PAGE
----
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Catcher backing up 1st on plays to the right side?

Apr 30, 2018
259
28
We have a young 10u rec team I'm helping to coach. After two bad scrimmage games we have drastically simplified the defense down to only going for the out at first until our girls can get the coverage down and start routinely making that play. Then we will start to build on that. Our RF plays shallow on the right side at the edge of the grass and on all plays on the right side we have instructed her to back the 1B or 2B while they make a play on the ball. If the ball is on the left side, RF charges over to backup the throw to the 1B. I watched some college games this weekend as well as studied some plays in InMotion Playbooks and they have the catcher charging up the right side foul territory to help back the play at 1B when the play is on the right side. I can understand that with a hit to RF that would have a throw coming in much more inline with the catcher, but what about grounders to 2B. Doesn't seem like the catcher has any chance of getting there in time to backup the play and if RF is backing up the 2B then she isn't going to be there to stop a potential overthrow. How should this work? CF crashing to back the 2B freeing RF to back the 1B is not an option. My CF is special needs and can't remember anything we tell her.
 
Mar 22, 2016
395
43
Southern California
Agreed. It's our first year in 10U, but I can't imagine any team in our rec league using the catcher to back up throws to first. The RF, sure, but not the C. They're just hoping to get the C to catch, block, frame, throw, control base runners, makes plays at the plate, etc, etc, much less have her tail the batter running down to first to back up.
 
Oct 4, 2018
1,429
113
I certainly don't ask my catcher to cover overthrows to 1B. Especially with the fact we play 5-6 games in a day and she'd be a wreck.

This might be an interesting read for you:

 
Aug 2, 2019
287
63
I like that guys breakdowns.

Last year when my daughter was moved to 3rd, she played the position very timidly. I had her read the following he wrote about looking for in a 3rd baseman between pool games at a tournament, and she started to play much more aggressively.

3rd Base - 12U Defensive Strategy

I want an ANIMAL. Snarling, drooling, ball-hogging, softball-eating ANIMAL. It shouldn't completely surprise you if she chews tobacco. She pities the poor coach that wants to challenge her with a bunt, and dares hitters to hit it in the hole to shortstop. She needs to play 12-14 feet in front of the bag, hands in the UP position chest high, ready to charge any short hit, and play about 2-3 feet off the foul line. She needs to be prepared to cut off slow rollers to shortstop and any hoppers to shortstop. The only ball that gets past her is a bullet hit to shortstop.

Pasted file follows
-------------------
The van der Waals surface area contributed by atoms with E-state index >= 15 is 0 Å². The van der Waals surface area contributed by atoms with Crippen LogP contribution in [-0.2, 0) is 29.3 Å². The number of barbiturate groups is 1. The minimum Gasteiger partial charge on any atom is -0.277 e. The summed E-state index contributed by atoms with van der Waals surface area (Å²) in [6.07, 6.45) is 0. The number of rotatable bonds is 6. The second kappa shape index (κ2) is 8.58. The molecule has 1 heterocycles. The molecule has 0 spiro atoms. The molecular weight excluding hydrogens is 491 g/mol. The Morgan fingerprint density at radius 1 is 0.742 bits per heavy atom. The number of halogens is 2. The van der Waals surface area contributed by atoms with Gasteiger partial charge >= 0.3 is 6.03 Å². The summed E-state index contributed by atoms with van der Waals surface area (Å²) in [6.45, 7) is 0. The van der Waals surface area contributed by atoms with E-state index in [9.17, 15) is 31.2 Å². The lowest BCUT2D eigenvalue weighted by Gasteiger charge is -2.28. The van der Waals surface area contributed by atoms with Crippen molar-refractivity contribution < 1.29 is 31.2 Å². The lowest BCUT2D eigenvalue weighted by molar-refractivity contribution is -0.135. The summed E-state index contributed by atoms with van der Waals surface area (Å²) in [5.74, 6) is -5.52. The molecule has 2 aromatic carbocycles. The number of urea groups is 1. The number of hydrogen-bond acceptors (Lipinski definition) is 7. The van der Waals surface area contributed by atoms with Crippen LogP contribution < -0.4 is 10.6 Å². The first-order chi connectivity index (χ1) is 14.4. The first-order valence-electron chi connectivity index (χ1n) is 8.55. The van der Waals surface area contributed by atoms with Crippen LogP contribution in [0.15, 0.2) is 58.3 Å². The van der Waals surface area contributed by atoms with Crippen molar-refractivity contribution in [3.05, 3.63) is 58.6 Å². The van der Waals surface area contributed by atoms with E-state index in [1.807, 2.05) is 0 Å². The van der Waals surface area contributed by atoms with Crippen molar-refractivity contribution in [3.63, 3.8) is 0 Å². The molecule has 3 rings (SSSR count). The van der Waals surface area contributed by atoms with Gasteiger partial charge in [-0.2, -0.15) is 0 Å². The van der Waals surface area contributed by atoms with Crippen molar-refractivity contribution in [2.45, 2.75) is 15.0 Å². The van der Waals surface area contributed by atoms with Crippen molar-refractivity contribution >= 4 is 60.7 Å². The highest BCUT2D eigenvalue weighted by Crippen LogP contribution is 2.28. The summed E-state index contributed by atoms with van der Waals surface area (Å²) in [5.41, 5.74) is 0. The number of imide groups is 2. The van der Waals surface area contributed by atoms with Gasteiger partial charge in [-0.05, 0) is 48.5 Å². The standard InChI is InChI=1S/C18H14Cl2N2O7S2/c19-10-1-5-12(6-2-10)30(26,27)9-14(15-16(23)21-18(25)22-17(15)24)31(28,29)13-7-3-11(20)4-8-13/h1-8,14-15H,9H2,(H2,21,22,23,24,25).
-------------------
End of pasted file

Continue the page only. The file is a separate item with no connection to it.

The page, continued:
I also used it when I was AC for a terrible rec team. Two girls on the team could catch a ball. My DD, and one other girl. They shared pitching duties. He wanted them both to play SS when they weren't pitching. Reading this convinced him to play them at 1B, and the next two best fielders at 2nd and short right field, so we actually had a chance to get outs. I do not miss rec.
 
Apr 30, 2018
259
28
I certainly don't ask my catcher to cover overthrows to 1B. Especially with the fact we play 5-6 games in a day and she'd be a wreck.

This might be an interesting read for you:

Yea, I found that site awhile back. Good stuff. Just wasn't sure on covering the potential overthrow to 1st when the RF backs up the 2B making a play on the ball. I guess in that case you just hope the 2B doesn't overthrow it. It is probably less of a risk of a 2B overthrowing vs the 2B making an error fielding the ball.

Sent from my SM-G975U1 using Tapatalk
 
Jul 16, 2013
3,378
113
Pennsylvania
At 10u or 12u, I probably wouldn't bother with it, but as they get older, I would definitely start teaching it. All college teams in DD's conference do this, as well as many high school teams in our local area (and high school softball in our area is average, at best). The key is doing what you can to avoid letting the ball go out of play, allowing an automatic extra base. I understand the thought about playing 5 or 6 games in a day in travel ball, but that is why we always carried two quality catchers. We don't want to place that type of physical stress on one person, so by having multiple catchers, they could share it. Luckily both of our catchers were good at other positions as well. And now, one of them plays 3rd base in college, so it worked out all the way around.
 
Oct 4, 2018
1,429
113
At 10u or 12u, I probably wouldn't bother with it, but as they get older, I would definitely start teaching it. All college teams in DD's conference do this, as well as many high school teams in our local area (and high school softball in our area is average, at best). The key is doing what you can to avoid letting the ball go out of play, allowing an automatic extra base. I understand the thought about playing 5 or 6 games in a day in travel ball, but that is why we always carried two quality catchers. We don't want to place that type of physical stress on one person, so by having multiple catchers, they could share it. Luckily both of our catchers were good at other positions as well. And now, one of them plays 3rd base in college, so it worked out all the way around.
Sorry, yeah, we have 3 catchers. But they are 10, and even rotating them evenly they're pretty done at the end of a tournament. Yes, we need to work on conditioning. But they're 10. :)
 

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